Atmospheric Rivers & Auburn Dam

Atmospheric rivers of rain will increase, according to this article from Yale Climate Connections, and if so, California needs more storage capacity, and for our area, that means Auburn Dam; which the Bureau of Reclamation still considers an alternative, according to Wikipedia:

“Since its inception, hundreds of millions of dollars have been poured into the Auburn Dam project, but no further work has been done since the 1980s. However, the Bureau of Reclamation continues to list the Auburn as a considered alternative for the future of its Auburn-Folsom South Unit project. As of now, massive evidence of the dam’s construction still remain in the North Fork American River canyon, specifically the excavations for the abutments and spillway, with the consequences of increased erosion.” (Retrieved March 27, 2019 from https://en.wikipedia.org/wiki/Auburn_Dam#Proposals_for_resurrecting_the_Auburn_Dam

An excerpt from the Yale Climate Connections article.

Imagine a river flowing through the sky – and all of its water dropping down to earth. That’s kind of what happens during many winter storms on the west coast.

A so-called “atmospheric river” is a long, flowing band of water vapor – typically a few hundred miles wide – that contains vast amounts of moisture. When it moves inland over mountains, the moisture rises, causing it to cool and fall to earth as rain or snow.

Duane Waliser of NASA’s Jet Propulsion Laboratory says atmospheric rivers are often beneficial, because they provide about half of California’s fresh water supply. But strong atmospheric river systems can also be dangerous – especially when they stall, or produce rain on top of snow.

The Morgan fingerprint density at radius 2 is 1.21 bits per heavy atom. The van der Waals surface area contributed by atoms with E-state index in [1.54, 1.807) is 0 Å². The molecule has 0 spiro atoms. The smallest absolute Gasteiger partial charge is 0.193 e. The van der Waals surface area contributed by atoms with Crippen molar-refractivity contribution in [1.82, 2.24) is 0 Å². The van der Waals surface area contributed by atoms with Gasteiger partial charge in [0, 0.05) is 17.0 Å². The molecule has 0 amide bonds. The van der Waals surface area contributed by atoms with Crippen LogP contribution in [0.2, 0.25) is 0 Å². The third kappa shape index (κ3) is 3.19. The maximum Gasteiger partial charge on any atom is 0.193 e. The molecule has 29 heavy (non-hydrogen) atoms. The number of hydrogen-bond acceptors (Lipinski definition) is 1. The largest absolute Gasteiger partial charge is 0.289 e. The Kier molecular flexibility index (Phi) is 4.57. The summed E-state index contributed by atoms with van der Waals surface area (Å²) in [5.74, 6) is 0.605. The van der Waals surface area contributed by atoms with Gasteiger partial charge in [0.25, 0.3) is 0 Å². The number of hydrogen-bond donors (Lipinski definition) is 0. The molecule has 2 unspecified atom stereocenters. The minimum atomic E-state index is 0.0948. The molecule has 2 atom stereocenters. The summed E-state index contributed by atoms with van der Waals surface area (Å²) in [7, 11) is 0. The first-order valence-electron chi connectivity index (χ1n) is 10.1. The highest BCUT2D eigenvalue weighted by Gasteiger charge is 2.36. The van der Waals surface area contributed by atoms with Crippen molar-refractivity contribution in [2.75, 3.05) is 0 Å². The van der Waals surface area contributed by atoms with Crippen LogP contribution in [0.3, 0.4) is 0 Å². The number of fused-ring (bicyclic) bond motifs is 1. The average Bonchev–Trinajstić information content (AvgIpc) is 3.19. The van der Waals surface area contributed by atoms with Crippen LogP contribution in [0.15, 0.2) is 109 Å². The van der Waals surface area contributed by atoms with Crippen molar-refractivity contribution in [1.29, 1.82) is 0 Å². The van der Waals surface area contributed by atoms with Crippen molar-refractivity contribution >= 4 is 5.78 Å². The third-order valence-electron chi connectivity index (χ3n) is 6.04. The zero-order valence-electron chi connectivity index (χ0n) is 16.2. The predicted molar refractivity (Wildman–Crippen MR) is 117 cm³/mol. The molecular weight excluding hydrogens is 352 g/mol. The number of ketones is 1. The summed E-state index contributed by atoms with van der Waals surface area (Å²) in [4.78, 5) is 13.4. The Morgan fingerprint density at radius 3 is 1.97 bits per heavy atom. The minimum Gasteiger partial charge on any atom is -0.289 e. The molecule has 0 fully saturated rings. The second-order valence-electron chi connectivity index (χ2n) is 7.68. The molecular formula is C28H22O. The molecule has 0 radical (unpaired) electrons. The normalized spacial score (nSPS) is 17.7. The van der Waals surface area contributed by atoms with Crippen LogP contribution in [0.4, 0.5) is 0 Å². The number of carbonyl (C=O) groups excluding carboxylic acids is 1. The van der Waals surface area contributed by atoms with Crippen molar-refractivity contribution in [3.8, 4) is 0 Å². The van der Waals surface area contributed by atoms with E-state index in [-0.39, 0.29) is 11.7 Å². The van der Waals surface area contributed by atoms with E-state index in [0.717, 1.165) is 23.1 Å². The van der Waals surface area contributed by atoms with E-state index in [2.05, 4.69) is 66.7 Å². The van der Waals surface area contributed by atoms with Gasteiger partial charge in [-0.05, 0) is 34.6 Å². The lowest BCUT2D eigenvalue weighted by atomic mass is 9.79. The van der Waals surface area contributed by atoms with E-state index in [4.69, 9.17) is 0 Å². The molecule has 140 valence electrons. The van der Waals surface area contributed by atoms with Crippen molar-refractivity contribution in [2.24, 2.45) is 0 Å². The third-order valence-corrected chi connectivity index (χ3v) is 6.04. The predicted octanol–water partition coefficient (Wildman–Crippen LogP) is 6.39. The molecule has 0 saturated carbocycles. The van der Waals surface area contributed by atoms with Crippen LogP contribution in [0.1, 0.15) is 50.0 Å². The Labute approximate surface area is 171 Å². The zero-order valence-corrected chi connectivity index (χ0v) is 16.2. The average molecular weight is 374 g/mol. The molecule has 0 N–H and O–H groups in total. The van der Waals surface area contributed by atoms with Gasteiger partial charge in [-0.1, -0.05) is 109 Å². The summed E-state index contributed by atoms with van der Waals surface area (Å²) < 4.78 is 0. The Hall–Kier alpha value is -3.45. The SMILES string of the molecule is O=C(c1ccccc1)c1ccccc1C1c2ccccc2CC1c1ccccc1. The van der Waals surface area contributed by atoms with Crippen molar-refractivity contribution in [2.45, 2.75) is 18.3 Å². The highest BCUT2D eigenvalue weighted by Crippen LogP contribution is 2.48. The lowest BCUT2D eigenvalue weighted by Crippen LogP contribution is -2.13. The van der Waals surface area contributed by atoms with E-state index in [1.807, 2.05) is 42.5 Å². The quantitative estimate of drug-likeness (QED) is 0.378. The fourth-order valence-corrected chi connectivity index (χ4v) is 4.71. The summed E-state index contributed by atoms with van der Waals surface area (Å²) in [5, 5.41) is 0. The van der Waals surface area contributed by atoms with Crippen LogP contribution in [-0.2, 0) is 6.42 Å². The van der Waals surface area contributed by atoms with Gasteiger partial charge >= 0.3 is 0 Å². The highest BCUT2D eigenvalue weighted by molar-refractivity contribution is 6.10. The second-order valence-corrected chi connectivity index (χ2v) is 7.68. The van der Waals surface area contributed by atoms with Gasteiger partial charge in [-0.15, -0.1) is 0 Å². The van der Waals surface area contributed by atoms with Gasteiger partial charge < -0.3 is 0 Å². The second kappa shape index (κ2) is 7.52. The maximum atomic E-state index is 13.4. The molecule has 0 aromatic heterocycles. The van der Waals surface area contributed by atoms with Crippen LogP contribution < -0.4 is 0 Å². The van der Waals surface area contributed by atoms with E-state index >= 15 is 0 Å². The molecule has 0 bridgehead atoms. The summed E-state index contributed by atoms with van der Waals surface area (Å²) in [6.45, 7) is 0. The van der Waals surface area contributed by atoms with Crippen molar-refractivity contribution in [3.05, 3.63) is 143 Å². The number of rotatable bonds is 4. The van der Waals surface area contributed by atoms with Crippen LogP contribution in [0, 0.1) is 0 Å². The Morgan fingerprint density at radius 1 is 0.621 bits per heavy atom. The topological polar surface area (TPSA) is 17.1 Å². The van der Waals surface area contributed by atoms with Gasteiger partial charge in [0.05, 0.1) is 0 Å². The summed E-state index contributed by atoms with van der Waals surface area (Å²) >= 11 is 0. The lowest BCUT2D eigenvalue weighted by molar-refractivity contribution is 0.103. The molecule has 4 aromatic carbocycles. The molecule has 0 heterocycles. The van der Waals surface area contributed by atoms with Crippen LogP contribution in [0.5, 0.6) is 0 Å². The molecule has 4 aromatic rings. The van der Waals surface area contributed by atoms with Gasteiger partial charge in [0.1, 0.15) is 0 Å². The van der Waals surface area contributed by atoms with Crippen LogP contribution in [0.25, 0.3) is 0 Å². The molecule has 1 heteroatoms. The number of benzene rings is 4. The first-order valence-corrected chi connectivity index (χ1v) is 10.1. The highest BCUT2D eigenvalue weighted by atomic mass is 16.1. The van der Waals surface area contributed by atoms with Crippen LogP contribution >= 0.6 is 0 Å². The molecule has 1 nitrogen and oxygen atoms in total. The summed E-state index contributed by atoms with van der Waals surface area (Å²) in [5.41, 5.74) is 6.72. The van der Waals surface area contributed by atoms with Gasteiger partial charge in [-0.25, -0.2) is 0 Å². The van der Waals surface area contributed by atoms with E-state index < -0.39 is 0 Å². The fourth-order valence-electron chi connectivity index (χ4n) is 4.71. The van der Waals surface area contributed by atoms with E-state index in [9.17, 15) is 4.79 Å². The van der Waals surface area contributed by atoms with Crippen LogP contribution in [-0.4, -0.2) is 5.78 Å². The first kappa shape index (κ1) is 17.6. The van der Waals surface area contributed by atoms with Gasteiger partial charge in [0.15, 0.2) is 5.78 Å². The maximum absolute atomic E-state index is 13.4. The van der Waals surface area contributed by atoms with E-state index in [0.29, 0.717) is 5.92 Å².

Waliser: “Virtually all the major floods that occur along the west coast of the U.S. are associated with atmospheric rivers.”

He says as the climate warms, atmospheric rivers are projected to grow wider and longer. Powerful ones are also expected to become more frequent. That could increase water supply in some places …

Waliser: “But on the other hand, atmospheric rivers come with flood potential as well, so they’re sort of a double-edged sword, so to speak.”

Retrieved March 27, 2019 from https://www.yaleclimateconnections.org/2019/03/california-could-see-intense-rains-in-the-future/

About David H Lukenbill

I am a native of Sacramento, as are my wife and daughter. I am a consultant to nonprofit organizations, and have a Bachelor of Science degree in Organizational Behavior and a Master of Public Administration degree, both from the University of San Francisco. We live along the American River with two cats and all the wild critters we can feed. I am the founding president of the American River Parkway Preservation Society and currently serve as the CFO and Senior Policy Director. I also volunteer as the President of The Lampstand Foundation, a nonprofit organization I founded in 2003.
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